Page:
Joined Mar 31, 2017
191
Close, but not exactly.
The Capacitors in the Feedback-Loop are there to prevent any oscillations that may
occur up in the high Mhz Frequency region, on a very fast Op-Amp like the LT1630CN8,
they are not to "prevent" the Op-Amps from operating as a Comparitor.

The LM358 is NOT well-suited to being used as a Comparitor.

A proper, "real" Comparitor will usually have a Gain of over 1-Million, sometimes much higher.

If you will do the Math calculations,
the Current-Limiting-Section has extremely high-gain, ( gain of 1000 ),
which makes that Op-Amp act "almost" like a Comparitor.
This is enough Gain to make the Current-Limiter act almost like an On/Off-Switch,
but not so much Gain that it would create oscillation problems.
The High-Gain makes it respond extremely fast to Short-Circuiting of the Output,
and it will never allow more than ~15-Amps of Output-Current,
but it will do nothing with 14.99-Amps of Output-Current, ( if the Control is turned all the way up ).
The High-Gain allows it to work very well, even when set to less than 0.5-Amps.
Also, the High-Gain allows a very small Current-Sense-Resistor to be used.

The Voltage-Regulating Op-Amp has a Gain of ~50,
this lets the Voltage "sag" a little bit under heavy Loads.
If the Gain was much higher,
Output-Filter-Capacitors might be required for stability.
( Big-Output-Capacitors are always a good idea anyway )
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after all of this very informative writing of yours i needed to gain some knowledge about what is oscillation is and why it is bad. now i need to learn more about something else i did not understand. i thought this curcuit does kind of pwm like thing. like when voltage drops opamp shorting the base to ground to get the set voltage. and when its higher then the set voltage then its puts the gate hıgh and its doing this very fast on off on off like pwm is this what is not going on here ? if it is then how is it linear curcuit. and should not get hot. which i know it does so i know it is linear but what is going on . i think i dont know what is linear means im just lost can you give more information to me please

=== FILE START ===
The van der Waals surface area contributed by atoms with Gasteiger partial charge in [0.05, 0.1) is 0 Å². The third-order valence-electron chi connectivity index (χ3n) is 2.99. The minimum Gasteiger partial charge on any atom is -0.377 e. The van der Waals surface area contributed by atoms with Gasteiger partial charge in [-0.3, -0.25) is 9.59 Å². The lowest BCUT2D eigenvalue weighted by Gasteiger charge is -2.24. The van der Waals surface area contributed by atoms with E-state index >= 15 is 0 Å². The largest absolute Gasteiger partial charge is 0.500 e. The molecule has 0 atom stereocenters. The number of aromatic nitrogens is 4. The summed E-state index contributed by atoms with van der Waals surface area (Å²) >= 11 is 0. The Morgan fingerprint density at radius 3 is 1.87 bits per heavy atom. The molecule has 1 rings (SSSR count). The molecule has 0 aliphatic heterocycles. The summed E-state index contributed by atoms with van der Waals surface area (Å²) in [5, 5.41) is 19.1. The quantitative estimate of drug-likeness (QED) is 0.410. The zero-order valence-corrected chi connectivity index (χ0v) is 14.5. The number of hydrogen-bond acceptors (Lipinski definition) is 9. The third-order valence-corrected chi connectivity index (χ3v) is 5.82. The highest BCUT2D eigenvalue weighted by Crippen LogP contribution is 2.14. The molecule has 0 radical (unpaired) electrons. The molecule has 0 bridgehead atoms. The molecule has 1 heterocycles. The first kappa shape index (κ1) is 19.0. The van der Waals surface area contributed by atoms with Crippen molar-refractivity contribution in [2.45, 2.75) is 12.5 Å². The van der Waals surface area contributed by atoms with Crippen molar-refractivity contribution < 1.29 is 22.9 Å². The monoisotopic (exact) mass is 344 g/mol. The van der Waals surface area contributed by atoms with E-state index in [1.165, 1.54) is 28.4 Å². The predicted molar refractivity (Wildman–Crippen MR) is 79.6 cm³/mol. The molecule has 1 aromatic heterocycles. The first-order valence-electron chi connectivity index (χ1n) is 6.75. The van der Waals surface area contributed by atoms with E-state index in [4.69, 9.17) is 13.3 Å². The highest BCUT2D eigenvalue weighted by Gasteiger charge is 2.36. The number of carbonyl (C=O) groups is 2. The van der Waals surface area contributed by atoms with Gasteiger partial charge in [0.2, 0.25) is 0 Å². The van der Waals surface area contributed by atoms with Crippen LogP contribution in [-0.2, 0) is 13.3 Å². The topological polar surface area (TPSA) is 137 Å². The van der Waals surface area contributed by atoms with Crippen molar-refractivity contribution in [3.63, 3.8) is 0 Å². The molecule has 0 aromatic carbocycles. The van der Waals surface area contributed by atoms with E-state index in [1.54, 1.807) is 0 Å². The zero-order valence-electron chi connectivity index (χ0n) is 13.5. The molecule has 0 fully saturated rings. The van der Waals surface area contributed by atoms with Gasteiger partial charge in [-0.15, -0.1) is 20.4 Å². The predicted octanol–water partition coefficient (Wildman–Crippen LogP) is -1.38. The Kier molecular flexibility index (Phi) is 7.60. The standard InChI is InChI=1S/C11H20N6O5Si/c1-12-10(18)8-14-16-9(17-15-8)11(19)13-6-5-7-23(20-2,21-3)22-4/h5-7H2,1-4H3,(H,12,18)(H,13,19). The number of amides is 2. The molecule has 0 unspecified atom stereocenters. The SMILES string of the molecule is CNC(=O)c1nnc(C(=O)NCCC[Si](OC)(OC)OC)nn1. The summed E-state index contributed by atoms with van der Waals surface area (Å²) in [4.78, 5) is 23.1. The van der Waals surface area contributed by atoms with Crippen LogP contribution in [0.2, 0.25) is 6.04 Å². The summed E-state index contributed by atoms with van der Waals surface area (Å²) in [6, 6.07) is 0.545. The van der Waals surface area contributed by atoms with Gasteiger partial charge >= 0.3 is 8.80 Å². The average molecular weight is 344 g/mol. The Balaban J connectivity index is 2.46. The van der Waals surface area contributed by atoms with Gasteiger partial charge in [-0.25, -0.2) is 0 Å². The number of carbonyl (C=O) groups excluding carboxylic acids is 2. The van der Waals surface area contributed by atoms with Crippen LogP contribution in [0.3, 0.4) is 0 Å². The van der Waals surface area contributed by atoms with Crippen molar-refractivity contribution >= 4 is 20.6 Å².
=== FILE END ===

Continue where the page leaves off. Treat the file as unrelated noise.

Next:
LowQCab

Joined Nov 6, 2012
2,625
Linear means that the FET is always "partially-On" / "partially-Off".
Switching means "fully-On" or "fully-Off".
Switching causes a "choppy" Output which must be Filtered.
Linear has a very smooth and quiet Output that requires very little Filtering, sometimes no Filtering.

A Switching-Regulator IS PWM, along with some other "tricks".
Your design,
if it would have worked like You imagined,
would have been a very crude, noisy, hard to control, pain in the butt.

A Switching-Regulator REQUIRES Output-Filtering,
usually a Choke-Coil, (Inductor), and Capacitors are required to make it work properly.
There are very good reasons why there are so many
different, dedicated, specialized Chips, just for Switching-Regulators

Oscillation ..............
Any Amplifier can be made to Oscillate all by its self.
All you have to do is delay the Output-Signal a little bit,
and then let some of that delayed Output-Signal get back into the Input,
now you have an instant Oscillator, super easy.

But you may not want an Oscillator,
so you have to do certain things to make sure that the Amplifier will NOT Oscillate.
You have to make sure that the Output of the Amplifier ONLY goes where You want it to go,
and that no un-wanted Electrical-Noise gets into the Input of the Amplifier.

Inductance, or Capacitance,
in the wrong-place, or in the wrong-amount, or in the wrong-combination,
can make any Amplifier Oscillate.
Oscillation is basically the Amplifier going completely crazy in a way that is not wanted.

Oscillation can be created and controlled on purpose,
and it must always be carefully controlled to achieve the desired result.

All Switch-Mode-Power-Supplies have at least one Oscillator built inside to
provide exact control of the PWM Frequency.